The Mercedes-Benz A-Class is a subcompact executive car produced by the German automobile manufacturer Mercedes-Benz. The first generation was introduced in 1997, the second generation model appeared in late 2004 and the third generation model was launched in 2012; the fourth generation model, launched in 2018, will mark the first time the A-Class is offered in the United States and Canada. This fourth generation A-Class will be the first to be offered both as a hatchback and sedan. Produced only as a five-door hatchback in 1997, the second generation W169 introduced a three-door hatchback. In the markets where the A-Class is or has been sold, it has represented the entry level model for Mercedes-Benz. Having grown by 68 cm since the original model, the 2012 third generation A-class was longer than the first-generation B-class, and although sometimes referred to by fans as the'Baby Benz', Mercedes themselves use that moniker for the 1982 Mercedes 190, their first compact executive car model. In 1994, Mercedes-Benz confirmed that it would be launching a compact car - the A-Class - by early 1997, which would be the company's first venture in this sector of the market.
The A-Class was first revealed to the motoring press late in 1996, launched at the Frankfurt Motor Show in the autumn of 1997, the W168 A-Class was quite unusual for Mercedes-Benz featuring a front wheel drive layout and unusual tall but yet short body. One innovation of the W168 was a frontal-impact absorption system called the "Sandwich bar". In the event of a violent frontal impact, the engine and transmission would slide underneath the floor below the pedals rather than entering the passenger compartment; this was the first complete exterior designed by Coventry University trained Steve Mattin, for which he was named Autocar magazine's'Designer of the Year'. Earlier, Mattin had worked on design for the W210 E-Class in 1991. Concurrent to the W168, he designed the exterior of the W220 S-Class; the final design freeze occurred in January 1995, at 32 months before August 1997 start of production. The W168 became infamous in 1997 after flipping over during the traditional "elk test" performed by the Swedish automobile publication Teknikens Värld.
According to the report, the W168 overturned when manoeuvring to avoid the "elk". Mercedes denied the problem, but took the surprising step of recalling all units sold to date and suspending sales for three months until the problem was solved by adding electronic stability control and modifying the suspension; the company spent DM 2.5 billion in developing the car, with a further DM 300 million to fix it. Between 1997 and 2004, 1.1 million first generation A-Class models had been sold. The A-Class was facelifted in 2001, with minor alterations to the headlights and rear bumper design and the addition of a new 170 mm longer wheelbase version, it was launched at the Geneva Motor Show. All A-Class models are powered by four-cylinder engines, with 1.4 L and 1.6 L petrol models at launch, followed by two versions of a 1.7 L diesel engine. In 1999, a larger 1.9 L petrol model was added, with the 2.1 the last W168 version to be launched in 2002. DaimlerChrysler invested EUR 900 million in developing the Rastatt plant where the A-Class is produced, created 1600 new jobs.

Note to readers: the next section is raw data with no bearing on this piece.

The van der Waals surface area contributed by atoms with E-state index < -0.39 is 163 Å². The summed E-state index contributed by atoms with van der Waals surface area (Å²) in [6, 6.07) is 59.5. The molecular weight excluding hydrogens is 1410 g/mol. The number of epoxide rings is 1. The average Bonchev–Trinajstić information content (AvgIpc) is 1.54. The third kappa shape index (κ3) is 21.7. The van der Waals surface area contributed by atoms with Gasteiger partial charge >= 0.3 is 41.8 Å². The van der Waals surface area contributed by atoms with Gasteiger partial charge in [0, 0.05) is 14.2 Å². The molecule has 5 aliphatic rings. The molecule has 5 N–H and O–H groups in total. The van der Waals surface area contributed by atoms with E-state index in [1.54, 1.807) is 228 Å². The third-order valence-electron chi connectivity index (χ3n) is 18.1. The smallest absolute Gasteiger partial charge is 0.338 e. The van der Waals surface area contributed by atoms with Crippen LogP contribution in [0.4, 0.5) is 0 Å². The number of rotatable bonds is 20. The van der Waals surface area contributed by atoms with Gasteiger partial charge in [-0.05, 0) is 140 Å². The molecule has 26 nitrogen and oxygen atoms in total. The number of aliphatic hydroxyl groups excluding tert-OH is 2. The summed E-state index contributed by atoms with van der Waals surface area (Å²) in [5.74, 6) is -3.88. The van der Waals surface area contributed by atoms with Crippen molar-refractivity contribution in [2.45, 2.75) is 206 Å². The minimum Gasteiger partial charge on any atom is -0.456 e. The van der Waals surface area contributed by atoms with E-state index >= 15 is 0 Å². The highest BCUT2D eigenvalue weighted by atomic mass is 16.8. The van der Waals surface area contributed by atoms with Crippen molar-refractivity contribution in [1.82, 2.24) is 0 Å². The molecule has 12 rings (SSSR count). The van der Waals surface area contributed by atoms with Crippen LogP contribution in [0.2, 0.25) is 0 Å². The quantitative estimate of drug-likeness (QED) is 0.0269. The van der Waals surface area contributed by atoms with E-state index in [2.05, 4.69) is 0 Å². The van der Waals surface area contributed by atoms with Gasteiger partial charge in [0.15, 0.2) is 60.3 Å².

A further 600 people work in the office building at the plant site. Mercedes-Benz began W168 production on 17 February 1999 at its new Brazilian facility in Juiz de Fora, Minas Gerais; the Brazilian plant was the company's first factory in South America dedicated to passenger cars, with an investment of US$840 million and 10,000 employees. The factory produced A-Class and C-Class models, assembling them from pieces manufactured in Germany; the target for the cars was regional markets with modifications made to the cars to suit local conditions, like a protection for the motor base. On 15 August 2005 the factory stopped production of A-Class cars; the W169 is constructed with high-strength steel alloys with bonded joints. Standard equipment included front as well as combined head and thorax-protection side airbags; the front airbags are adaptive with two-stage gas generators operating according to the severity of accident. Optionally rear side airbags and side-curtain airbags were available; the force exerted by the seat belt system during a collision adapts dynamically to collision characteristics.
The'active' head restraints reduce neck injury in rear collisions. The cargo capacity of the W169 was increased by 15 percent over the W168. Seven four-cylinder engines were available: four petrol and three diesel partnered with either five- or six-speed manual gearbox. A continuously variable transmission system called "Autotronic Constantly Variable Transmission" is an optional feature; the petrol A 200 Turbo provides 193 hp and 280 N⋅m of torque. The most powerful engine achieved 0-100 km/h in 8.0 seconds with a top speed of 218 km/h. The newly developed direct-injection CDI diesel units use a common-rail direct injection system that improves fuel consumption and reduces exhaust emissions and engine noise. All the engines meet the tig
Cold Spring Farm is a historic house on Cold Spring Farm Road in Phippsburg, Maine. Built in 1774 by a Loyalist refugee from Boston, it is a fine and well-preserved example of Georgian architecture in brick, it was listed on the National Register of Historic Places in 1985. Cold Spring Farm is located on the western bank of the Kennebec River in northern Phippsburg, at a point opposite Arrowsic Island where the river narrows, it is accessed by road from Maine State Route 209 by Old Ferry Road. It is a two-story brick structure, with two interior chimneys. Oriented facing south towards the river, its north side is built into a slope, revealing only the top 1-1/2 stories on the north side, its exterior is quite plain, with sash windows in rectangular openings, a central entrance flanked by sidelight windows. The main block is flanked by small single-story ells to the west; the interior retains period woodwork and finishes, including fireplace mantels and wainscoting. The central stairway underwent some alterations in the 19th century.